Mankind will not be accountable for the violation of a perfect standard, but each will be held responsible in proportion to his own knowledge and ability. During the Millennium, the rule will be such as would now be considered just in a well regulated family. The stronger child is given the heavier burden to carry. So it will be during the coming Age. Each one will be accountable for what he can bear. He will not be held responsible for perfection and condemned for inability to reach it, but will be judged according to his ability.

During the thousand years, each individual will make progress to the extent that he shall endeavor to comply with the regulations of the Kingdom. But before he can do this, he must enter into the New Covenant and formally purpose to be one who will come into line with the requirements of the great King and His Assistants. If he fails to do this, he will be considered an outlaw, and at a hundred years old he will be destroyed as a sinner. (Isaiah 65:20.) The weaknesses upon him will not be regarded as sin, except as all imperfection is sin. But no one will be held responsible for more than he is able to do, nor will he be condemned for what he is not able to perform.

Under the Millennial Kingdom, mankind will be dealt with, not individually, as with the Church of this Age, but collectively, as with the Jewish nation. Individual relationship with the Father will not be possible until the end of the thousand years—until Messiah shall have put down all imperfection and shall have lifted mankind up out of sin and death conditions into perfection as human beings. Then He will deliver the Kingdom over to the Father, and will no longer stand between humanity and Divine Justice.—I Corinthians 15:24.

The Scriptures show, however, that before the Heavenly Father will receive the restored race of mankind, He will give them a very crucial test by permitting some wonderfully deceiving influence to go abroad in the world. This influence proceeds from “the dragon, that old serpent, which is called the Devil and Satan.” By that time every one will know right from wrong. The test, therefore, will be to determine whether those who know right will practise wrong. Consequently the Lord will prove them, as He did Father Adam and Mother Eve, to demonstrate whether they are as loyal to Him as they should be.—Revelation 20:7-10.

Those who fail in any of the tests of obedience will be judged unworthy of everlasting life, and will be destroyed. Those who prove themselves worthy of everlasting life will receive it. Of that time the Apostle Paul says, “The creature itself also shall be delivered from the bondage of corruption into the glorious liberty of the children of God.” (Romans 8:21.) All the members of the groaning race of mankind, who will be obedient, will be delivered from sin and death conditions into the full liberty of the sons of God—such as Adam enjoyed before his fall. They will have the knowledge which he lacked, and will pass the test which he failed to pass.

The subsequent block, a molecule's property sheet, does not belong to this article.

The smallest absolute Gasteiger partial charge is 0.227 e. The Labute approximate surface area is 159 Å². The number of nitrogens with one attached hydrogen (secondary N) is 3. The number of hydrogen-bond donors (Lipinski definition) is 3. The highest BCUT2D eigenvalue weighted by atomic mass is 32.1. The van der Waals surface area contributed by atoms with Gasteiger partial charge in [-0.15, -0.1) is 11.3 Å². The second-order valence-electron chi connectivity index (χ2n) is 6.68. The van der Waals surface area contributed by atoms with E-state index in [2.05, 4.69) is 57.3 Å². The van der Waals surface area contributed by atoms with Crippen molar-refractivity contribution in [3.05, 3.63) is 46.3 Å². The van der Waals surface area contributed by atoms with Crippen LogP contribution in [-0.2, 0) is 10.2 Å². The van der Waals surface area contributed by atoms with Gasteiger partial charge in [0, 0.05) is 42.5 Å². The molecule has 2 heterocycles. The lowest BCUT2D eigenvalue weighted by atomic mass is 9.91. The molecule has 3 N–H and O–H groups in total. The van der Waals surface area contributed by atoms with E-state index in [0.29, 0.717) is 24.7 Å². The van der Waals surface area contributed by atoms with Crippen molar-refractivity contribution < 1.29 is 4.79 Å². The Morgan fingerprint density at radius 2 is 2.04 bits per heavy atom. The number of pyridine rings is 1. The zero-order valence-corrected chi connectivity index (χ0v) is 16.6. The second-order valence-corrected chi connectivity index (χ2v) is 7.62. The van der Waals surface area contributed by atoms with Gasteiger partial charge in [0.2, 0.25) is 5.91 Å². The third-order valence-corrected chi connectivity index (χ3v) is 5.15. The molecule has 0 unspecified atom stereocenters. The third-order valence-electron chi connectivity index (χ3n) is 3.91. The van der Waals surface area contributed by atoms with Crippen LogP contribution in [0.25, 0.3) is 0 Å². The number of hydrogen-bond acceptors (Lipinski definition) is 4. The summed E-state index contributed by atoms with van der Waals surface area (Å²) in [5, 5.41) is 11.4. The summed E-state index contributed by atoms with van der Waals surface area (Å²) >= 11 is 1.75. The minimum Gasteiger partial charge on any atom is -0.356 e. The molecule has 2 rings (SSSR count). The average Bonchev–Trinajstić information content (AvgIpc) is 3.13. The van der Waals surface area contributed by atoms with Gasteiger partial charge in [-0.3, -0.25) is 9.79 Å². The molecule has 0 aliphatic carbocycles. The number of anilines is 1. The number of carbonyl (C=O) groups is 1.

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—JUNE 15—GENESIS 46:28-34; 47:12,28-31—

“To them that love God all things work together for good.”—Romans 8:28

SO JACOB and all his family left the land of Canaan, the Land of Promise, Palestine; and, at the invitation of Pharaoh through Joseph, they located in the land of Goshen, suitable to their business which was that of herdsmen and shepherds. Joseph went in his chariot to Goshen, and there met his father Jacob, whom he had not seen for many years. After the custom of oriental countries, they kissed each other, and Joseph wept. Then came the official presentation of Jacob and his family to Pharaoh. Joseph was careful that they should make no mistake. He therefore let the king clearly know that their occupation was that of shepherds and herdsmen; for the Egyptians despised that business, and hence would keep themselves separate from the Hebrews. Thus the land of Goshen became almost like a separate country from Egypt.

Jacob at this time was one hundred thirty years old, and quite feeble. Brought into the presence of Pharaoh, Jacob blessed him—in the sense of asking the Divine blessing upon him, we may assume. Thus the family of Jacob, now called by their new name, Israel, became firmly established in the land of Egypt. Jacob lived seventeen years thereafter, during which Joseph and his people, the Israelites, were in favor with Pharaoh and the Egyptians.

Our lesson relates especially to God’s willingness and ability to make all the experiences of His people to work out for their good. This naturally suggests that we inquire in what way Jacob’s life experiences were to his welfare. The Scriptures declare, “Jacob have I loved; Esau have I hated [loved less].” God’s Love should be distinctly seen manifested in some way in making matters work for good to Jacob and his family. The question is, How? Can we see the lines along which Divine favor operated for the welfare of Jacob and his family?